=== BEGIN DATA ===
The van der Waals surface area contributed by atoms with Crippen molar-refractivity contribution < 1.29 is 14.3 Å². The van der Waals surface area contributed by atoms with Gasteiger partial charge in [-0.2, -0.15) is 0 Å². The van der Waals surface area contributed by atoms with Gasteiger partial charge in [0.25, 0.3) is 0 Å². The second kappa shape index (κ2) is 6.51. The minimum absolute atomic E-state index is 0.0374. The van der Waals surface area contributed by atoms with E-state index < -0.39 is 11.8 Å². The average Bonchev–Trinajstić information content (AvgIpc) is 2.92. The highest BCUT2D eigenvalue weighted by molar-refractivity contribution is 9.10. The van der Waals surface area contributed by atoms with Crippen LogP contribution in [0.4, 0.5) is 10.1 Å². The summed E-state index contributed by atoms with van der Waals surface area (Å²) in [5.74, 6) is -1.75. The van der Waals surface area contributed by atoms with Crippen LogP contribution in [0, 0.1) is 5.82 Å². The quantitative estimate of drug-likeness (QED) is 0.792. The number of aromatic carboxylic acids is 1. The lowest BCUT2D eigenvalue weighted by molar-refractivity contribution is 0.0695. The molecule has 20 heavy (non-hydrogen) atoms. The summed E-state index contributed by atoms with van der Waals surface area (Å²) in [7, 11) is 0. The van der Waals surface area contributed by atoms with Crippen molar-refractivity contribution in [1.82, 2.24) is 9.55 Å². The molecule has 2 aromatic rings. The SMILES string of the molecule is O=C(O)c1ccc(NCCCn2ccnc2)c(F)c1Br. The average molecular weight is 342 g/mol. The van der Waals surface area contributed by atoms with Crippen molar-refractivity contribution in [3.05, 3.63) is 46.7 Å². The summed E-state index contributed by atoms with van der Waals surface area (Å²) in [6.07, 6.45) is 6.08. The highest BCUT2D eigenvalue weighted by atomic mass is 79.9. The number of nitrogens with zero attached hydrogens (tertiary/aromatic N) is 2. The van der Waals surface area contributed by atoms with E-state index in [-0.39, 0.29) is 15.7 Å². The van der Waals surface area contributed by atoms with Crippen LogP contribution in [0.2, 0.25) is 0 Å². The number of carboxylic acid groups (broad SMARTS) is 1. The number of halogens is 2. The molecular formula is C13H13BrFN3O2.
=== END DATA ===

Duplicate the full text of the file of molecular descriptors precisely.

The van der Waals surface area contributed by atoms with Crippen molar-refractivity contribution < 1.29 is 14.3 Å². The van der Waals surface area contributed by atoms with Gasteiger partial charge in [-0.2, -0.15) is 0 Å². The van der Waals surface area contributed by atoms with Gasteiger partial charge in [0.25, 0.3) is 0 Å². The second kappa shape index (κ2) is 6.51. The minimum absolute atomic E-state index is 0.0374. The van der Waals surface area contributed by atoms with E-state index < -0.39 is 11.8 Å². The average Bonchev–Trinajstić information content (AvgIpc) is 2.92. The highest BCUT2D eigenvalue weighted by molar-refractivity contribution is 9.10. The van der Waals surface area contributed by atoms with Crippen LogP contribution in [0.4, 0.5) is 10.1 Å². The summed E-state index contributed by atoms with van der Waals surface area (Å²) in [5.74, 6) is -1.75. The van der Waals surface area contributed by atoms with Crippen LogP contribution in [0, 0.1) is 5.82 Å². The quantitative estimate of drug-likeness (QED) is 0.792. The number of aromatic carboxylic acids is 1. The lowest BCUT2D eigenvalue weighted by molar-refractivity contribution is 0.0695. The molecule has 20 heavy (non-hydrogen) atoms. The summed E-state index contributed by atoms with van der Waals surface area (Å²) in [7, 11) is 0. The van der Waals surface area contributed by atoms with Crippen molar-refractivity contribution in [1.82, 2.24) is 9.55 Å². The molecule has 2 aromatic rings. The SMILES string of the molecule is O=C(O)c1ccc(NCCCn2ccnc2)c(F)c1Br. The average molecular weight is 342 g/mol. The van der Waals surface area contributed by atoms with Crippen molar-refractivity contribution in [3.05, 3.63) is 46.7 Å². The summed E-state index contributed by atoms with van der Waals surface area (Å²) in [6.07, 6.45) is 6.08. The highest BCUT2D eigenvalue weighted by atomic mass is 79.9. The number of nitrogens with zero attached hydrogens (tertiary/aromatic N) is 2. The van der Waals surface area contributed by atoms with E-state index in [-0.39, 0.29) is 15.7 Å². The van der Waals surface area contributed by atoms with Crippen LogP contribution in [0.2, 0.25) is 0 Å². The number of carboxylic acid groups (broad SMARTS) is 1. The number of halogens is 2. The molecular formula is C13H13BrFN3O2.